Making the Most of Feedback
One of the best ways to learn is by hearing others’ reflections and thoughts on our own understandings. And since feedback is simply any kind of response to the work you do you get feedback all the time in many different forms:
- an academic reacts to a question you raise in class
- another student disagrees with you about the best book on a specific topic
- you discuss your views on a topic with others in a seminar class
- someone praises you for getting to the lab much earlier than them
- a lecturer explains a theorem that lots of students misapplied in an exam
- the comment sheet on your essay asks for development of a specific argument
At university you will get feedback in formal and informal ways; some of it will be given alongside assessment and grade and some of it will relate to unassessed work. You may hear these types of feedback referred to as formative and summative.
For more information on feedback and how to make the most of it, visit the University of Sheffield Feedback Portal. There, you will find student tips on feedback, the University of Sheffield Principles of Feedback and a Feedback Pledge to explain staff expectations around the feedback.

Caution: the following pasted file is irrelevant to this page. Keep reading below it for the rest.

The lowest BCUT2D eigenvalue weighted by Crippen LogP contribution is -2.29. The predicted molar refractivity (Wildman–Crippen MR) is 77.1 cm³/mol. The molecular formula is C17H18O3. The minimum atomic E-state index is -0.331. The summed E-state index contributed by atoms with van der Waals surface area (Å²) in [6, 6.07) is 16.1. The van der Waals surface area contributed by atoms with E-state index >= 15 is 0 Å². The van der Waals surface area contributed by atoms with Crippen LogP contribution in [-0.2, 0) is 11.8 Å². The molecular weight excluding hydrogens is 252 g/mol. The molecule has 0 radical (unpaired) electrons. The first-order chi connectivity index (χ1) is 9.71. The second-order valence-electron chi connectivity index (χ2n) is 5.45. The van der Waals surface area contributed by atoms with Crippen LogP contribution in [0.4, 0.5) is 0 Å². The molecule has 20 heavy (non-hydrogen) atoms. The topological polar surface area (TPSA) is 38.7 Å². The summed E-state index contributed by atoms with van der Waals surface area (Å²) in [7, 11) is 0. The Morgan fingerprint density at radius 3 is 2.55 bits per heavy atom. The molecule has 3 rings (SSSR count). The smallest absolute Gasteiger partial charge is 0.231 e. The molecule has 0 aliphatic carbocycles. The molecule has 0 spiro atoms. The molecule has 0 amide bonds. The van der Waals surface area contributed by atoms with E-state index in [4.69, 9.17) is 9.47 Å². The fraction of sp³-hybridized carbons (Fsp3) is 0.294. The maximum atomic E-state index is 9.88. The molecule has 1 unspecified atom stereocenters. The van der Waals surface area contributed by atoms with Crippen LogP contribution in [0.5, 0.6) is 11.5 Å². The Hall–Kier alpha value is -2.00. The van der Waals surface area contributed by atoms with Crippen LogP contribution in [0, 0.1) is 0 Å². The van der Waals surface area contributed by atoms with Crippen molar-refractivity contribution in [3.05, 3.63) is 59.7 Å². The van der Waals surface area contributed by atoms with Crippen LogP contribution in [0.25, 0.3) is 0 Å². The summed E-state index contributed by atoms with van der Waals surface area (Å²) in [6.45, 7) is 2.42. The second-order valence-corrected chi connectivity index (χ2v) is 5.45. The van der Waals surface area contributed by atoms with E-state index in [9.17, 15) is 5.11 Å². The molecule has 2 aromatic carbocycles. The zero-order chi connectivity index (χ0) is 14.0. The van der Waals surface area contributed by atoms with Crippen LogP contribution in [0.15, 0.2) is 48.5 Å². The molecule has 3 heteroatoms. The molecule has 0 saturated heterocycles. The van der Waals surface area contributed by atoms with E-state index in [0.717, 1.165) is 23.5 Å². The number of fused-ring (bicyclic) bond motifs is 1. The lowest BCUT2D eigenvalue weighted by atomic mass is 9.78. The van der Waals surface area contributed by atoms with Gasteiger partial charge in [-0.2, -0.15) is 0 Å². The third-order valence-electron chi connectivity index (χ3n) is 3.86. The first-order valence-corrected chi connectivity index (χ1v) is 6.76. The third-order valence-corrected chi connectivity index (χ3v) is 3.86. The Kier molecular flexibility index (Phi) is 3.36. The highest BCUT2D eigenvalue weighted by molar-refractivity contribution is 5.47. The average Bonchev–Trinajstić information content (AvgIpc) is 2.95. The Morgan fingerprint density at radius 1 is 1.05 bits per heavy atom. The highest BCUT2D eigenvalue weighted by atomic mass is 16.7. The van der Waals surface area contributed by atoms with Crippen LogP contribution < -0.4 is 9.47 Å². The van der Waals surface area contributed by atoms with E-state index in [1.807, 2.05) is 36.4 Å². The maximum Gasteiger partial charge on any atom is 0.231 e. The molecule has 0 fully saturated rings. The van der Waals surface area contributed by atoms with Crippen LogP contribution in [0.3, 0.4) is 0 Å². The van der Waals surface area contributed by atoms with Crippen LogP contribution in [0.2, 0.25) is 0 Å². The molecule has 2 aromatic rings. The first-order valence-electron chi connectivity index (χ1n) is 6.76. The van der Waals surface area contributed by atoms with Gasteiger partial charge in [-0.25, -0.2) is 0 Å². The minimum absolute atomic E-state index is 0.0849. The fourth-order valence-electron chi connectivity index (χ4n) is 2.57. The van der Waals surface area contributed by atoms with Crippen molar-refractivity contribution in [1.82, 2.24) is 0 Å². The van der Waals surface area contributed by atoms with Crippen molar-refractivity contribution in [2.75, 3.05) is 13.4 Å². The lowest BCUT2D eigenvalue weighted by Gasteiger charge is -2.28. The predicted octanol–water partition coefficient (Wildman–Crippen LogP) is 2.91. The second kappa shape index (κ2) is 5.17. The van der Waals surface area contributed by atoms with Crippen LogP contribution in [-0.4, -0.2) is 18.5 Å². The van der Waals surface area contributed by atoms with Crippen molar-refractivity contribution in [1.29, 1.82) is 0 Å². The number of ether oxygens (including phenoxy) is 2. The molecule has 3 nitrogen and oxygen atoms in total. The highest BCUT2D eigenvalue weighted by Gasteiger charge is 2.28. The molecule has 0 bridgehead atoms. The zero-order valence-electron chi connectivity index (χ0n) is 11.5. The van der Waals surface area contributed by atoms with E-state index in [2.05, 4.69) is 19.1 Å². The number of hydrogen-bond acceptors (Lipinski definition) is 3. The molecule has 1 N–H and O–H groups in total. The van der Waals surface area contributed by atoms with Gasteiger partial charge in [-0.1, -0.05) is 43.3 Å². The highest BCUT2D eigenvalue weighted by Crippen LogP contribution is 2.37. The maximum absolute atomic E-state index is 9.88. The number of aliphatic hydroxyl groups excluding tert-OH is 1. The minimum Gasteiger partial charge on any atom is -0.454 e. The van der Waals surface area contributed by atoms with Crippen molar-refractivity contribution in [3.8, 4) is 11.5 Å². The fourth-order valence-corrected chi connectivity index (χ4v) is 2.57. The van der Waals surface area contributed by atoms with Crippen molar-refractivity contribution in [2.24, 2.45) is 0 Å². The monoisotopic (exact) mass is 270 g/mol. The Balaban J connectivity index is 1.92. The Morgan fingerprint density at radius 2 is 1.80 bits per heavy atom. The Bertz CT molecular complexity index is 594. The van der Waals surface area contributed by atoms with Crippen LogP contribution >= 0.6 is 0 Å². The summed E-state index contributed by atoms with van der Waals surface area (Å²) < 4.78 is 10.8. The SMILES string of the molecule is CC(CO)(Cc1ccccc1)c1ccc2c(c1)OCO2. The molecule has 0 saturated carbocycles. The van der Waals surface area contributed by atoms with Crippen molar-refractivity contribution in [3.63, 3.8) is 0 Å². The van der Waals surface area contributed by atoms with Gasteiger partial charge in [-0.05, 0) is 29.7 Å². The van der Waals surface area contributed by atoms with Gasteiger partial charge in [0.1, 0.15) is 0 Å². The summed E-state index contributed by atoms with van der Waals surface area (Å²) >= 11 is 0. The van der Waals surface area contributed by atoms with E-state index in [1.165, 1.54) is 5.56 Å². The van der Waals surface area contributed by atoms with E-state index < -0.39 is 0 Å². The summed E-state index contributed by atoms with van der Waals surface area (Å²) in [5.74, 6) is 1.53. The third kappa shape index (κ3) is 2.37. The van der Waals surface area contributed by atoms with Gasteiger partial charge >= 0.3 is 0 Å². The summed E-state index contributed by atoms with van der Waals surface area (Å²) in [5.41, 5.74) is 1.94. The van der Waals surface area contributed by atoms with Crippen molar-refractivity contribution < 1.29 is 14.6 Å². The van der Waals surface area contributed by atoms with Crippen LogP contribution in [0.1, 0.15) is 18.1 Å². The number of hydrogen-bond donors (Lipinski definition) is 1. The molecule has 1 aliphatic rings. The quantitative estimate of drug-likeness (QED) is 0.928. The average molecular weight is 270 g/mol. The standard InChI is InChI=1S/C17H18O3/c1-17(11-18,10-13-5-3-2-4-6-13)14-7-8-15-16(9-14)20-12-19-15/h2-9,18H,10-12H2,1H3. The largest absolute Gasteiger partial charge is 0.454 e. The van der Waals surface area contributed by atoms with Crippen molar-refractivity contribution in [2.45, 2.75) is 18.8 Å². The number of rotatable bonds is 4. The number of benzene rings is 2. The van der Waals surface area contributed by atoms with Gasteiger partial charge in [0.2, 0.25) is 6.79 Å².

For further information about putting your feedback into practice, read more below:
You’ll notice that many instances of feedback occur frequently in your day-to-day studies, and it’s important to recognise that formal feedback on assessment is just one particularly important and focused instance of this more general learning process.
Formalised feedback is a communication you can potentially learn from, just like all the others, but it is like any genuine communication: it requires a response. You wouldn’t expect to learn from a lecture if you didn’t think about its contents. So you will only make the most of feedback by working to turn it into ideas for future action. Have a look at the Feedback Acton Plan to have a go at working out how to transform your feedback into action. You can reflect on what the feedback you receive tells you about what you have learned, whether you’ve learned the right things in the right way, and how you could better have gone about this learning. For more information on the reflective learning process, visit our Reflective Practice pages.
Sometimes you might want to seek additional clarification to follow up on your feedback and you can do this in a number of ways:
Keeping good records of your feedback is an important part of the process of putting it to good use. Use the University of Sheffield Feedback Portal to log your feedback, rating it for usefulness and pulling out the main learning points to act on next time. You can link to a google file to keep an accurate record of all feedback received during your course.
Remember: feedback is only feedback if it results in action. Use the feedback action planning template to put your feedback into action.
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